Arnold-Jones served as a state Representative in Albuquerque’s District 24 for four terms. During her time as a representative, she served on multiple committees and commissions including Taxation & Revenue, Voters & Elections and the Blue Ribbon Tax Commission. She was appointed to the Albuquerque City Council in 2013 by Mayor Richard Berry, but only served for seven months before losing the seat to Diane Gibson in a runoff race. She ran for US Representative for the 1st Congressional District once before in 2012, but lost to Michelle Lujan Grisham.
Arnold-Jones was recognized by the New Mexico Foundation for Open Government for her dedication to transparency with a William S. Dixon Freedom Award. She says her focus is on creating jobs in New Mexico, holding the government accountable to its Social Security and Medicaid promises, and reforming tax codes.
On the topic of immigration, Arnold-Jones has shown support for reforming current policies and giving young immigrants a path to citizenship. She told the Albuquerque Journal that deportation should be reserved for illegal aliens who commit crimes, while work permits would better serve those who do not.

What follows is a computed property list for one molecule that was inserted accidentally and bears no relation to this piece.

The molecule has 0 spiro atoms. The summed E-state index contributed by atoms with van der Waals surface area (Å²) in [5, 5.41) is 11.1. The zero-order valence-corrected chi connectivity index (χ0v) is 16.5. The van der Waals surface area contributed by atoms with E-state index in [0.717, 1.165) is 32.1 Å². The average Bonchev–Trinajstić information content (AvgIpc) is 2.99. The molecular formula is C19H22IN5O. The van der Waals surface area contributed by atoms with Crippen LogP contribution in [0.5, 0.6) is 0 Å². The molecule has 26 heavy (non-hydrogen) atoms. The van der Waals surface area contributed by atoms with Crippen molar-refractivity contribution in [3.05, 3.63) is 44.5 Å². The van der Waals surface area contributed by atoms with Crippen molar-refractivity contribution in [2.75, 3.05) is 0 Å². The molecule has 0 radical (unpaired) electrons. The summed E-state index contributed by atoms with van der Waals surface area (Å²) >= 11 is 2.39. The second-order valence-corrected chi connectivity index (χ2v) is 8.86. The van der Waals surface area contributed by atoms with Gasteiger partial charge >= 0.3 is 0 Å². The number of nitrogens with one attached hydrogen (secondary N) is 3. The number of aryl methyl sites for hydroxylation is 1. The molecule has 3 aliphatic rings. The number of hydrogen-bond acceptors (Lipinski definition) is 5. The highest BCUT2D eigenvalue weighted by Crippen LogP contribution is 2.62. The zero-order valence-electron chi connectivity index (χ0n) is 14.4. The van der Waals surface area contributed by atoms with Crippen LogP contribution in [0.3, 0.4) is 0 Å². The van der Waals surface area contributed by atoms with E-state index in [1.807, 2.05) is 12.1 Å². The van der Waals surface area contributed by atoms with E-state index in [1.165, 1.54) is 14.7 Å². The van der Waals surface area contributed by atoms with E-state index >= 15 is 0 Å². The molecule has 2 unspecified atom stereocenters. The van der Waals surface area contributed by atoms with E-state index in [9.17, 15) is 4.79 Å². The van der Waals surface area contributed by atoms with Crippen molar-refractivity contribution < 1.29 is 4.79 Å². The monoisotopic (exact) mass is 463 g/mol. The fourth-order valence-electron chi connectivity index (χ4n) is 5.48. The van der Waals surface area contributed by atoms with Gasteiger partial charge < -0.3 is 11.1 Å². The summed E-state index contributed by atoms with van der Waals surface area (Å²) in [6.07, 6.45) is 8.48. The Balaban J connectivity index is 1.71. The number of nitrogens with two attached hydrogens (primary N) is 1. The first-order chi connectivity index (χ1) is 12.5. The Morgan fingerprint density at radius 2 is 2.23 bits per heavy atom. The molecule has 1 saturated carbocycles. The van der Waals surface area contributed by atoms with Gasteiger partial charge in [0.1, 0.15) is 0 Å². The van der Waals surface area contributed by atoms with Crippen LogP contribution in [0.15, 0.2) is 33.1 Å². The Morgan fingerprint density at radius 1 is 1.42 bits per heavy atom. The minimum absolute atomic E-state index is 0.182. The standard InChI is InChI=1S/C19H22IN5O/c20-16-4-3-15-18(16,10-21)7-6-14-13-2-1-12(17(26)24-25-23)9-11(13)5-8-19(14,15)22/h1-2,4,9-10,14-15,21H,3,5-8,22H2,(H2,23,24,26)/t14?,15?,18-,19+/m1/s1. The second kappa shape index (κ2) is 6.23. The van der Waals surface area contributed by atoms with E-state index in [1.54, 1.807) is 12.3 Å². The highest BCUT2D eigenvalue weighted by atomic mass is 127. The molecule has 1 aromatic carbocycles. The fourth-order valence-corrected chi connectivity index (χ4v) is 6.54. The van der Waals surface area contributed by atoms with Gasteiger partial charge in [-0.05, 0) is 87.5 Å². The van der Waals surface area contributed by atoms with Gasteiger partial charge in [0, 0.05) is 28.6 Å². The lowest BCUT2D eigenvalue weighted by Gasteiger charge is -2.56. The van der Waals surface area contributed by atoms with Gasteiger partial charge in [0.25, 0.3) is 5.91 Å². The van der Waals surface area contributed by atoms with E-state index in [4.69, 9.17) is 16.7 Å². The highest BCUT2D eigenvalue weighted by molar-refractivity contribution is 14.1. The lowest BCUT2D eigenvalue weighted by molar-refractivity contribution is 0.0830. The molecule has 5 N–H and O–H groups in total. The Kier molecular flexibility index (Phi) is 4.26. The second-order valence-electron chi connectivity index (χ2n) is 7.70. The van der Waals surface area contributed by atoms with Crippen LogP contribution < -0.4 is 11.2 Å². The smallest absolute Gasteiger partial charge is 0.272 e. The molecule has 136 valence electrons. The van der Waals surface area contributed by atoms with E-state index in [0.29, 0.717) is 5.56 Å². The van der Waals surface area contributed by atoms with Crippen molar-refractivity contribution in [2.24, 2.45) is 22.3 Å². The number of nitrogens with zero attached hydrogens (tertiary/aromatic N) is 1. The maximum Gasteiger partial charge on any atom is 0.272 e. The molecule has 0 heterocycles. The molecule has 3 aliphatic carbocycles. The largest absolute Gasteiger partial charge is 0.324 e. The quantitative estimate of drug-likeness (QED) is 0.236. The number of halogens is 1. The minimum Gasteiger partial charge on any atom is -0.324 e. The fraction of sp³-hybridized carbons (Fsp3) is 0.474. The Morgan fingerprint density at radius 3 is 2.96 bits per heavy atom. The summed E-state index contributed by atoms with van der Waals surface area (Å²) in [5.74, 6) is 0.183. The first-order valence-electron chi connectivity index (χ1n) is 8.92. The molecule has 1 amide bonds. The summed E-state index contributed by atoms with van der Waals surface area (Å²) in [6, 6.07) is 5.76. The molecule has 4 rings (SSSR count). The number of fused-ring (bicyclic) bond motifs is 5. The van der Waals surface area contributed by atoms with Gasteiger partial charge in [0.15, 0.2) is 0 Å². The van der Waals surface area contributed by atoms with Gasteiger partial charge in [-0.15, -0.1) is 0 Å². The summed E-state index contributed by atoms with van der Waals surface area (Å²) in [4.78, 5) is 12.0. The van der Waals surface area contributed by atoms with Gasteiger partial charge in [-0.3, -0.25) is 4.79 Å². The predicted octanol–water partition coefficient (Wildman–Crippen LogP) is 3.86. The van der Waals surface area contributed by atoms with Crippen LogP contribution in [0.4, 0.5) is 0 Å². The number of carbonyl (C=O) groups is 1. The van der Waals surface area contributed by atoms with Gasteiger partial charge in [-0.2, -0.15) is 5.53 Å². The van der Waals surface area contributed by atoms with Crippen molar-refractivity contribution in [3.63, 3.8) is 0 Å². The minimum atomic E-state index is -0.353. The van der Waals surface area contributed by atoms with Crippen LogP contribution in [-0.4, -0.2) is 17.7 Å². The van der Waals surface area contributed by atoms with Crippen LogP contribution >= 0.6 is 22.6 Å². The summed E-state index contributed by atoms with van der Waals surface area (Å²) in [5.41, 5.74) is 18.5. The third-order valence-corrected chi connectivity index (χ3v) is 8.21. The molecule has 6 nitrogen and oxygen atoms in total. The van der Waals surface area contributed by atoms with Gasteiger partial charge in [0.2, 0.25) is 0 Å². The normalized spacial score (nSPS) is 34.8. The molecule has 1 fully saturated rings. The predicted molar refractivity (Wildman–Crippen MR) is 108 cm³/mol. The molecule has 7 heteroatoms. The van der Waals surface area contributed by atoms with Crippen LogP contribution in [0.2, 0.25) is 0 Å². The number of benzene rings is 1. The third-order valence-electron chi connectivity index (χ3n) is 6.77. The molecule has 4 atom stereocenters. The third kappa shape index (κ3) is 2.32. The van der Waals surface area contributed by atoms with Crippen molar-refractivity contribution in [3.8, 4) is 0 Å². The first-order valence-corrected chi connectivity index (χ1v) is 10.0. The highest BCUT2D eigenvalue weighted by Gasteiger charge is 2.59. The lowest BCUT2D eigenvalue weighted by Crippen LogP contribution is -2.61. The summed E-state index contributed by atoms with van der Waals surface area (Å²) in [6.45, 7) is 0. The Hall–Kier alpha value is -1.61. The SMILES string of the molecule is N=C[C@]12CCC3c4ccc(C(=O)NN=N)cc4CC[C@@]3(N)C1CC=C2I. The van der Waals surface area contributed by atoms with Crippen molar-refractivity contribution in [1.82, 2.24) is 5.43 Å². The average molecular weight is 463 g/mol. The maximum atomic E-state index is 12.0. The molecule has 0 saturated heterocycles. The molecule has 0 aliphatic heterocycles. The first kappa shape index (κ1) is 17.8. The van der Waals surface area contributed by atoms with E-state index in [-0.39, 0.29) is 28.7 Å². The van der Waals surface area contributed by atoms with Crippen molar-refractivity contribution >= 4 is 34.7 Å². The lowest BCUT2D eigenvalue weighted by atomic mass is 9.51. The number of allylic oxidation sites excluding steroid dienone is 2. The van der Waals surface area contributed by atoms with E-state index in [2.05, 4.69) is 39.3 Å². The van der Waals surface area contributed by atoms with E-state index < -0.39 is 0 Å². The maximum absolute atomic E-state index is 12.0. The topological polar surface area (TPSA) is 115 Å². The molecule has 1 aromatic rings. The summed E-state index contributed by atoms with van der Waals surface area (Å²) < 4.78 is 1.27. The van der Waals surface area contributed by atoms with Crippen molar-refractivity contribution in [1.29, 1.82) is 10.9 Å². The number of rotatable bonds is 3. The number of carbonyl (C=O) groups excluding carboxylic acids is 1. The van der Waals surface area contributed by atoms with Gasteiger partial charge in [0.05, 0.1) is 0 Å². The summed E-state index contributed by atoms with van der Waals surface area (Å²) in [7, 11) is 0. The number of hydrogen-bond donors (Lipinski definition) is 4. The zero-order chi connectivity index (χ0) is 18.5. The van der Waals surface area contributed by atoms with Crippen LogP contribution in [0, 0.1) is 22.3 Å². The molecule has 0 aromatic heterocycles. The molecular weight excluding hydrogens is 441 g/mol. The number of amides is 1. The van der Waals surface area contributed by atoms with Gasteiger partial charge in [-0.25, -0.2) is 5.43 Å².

Arnold-Jones supports firearm ownership and “aggressive prosecution against the violators of gun laws.”
Princeton is a small business owner, speaker, consultant and author. He is a recruiter for Design Management Co., a company that helps interior designers and architects develop their business reach, and has been running it for over 20 years. Princeton's family has been in New Mexico for 40 years. He has worked in Los Angeles and New York, but came back to the Land of Enchantment a couple of years ago to be closer to his mother.
Princeton has reportedly registered as a Republican in the past, but is choosing to run as a Libertarian, because he feels he can make a difference as a third-party candidate. He supports reforming earned income tax credit, legalization of cannabis and job creation through small business support. Princeton said he would take all measures necessary to ensure that contraception is easily accessible and to keep abortion legal, safe and accessible. He supports welfare, but believes it should be finite. He has voiced concerns about the state's economy, education and crime.
In an ad, Princeton said his campaign runs on three principles: “When people need support, the government should provide assistance, but not dependency. When people know how to support themselves, the government should get out of the way. And when deciding which of those should apply, people matter, not politics.”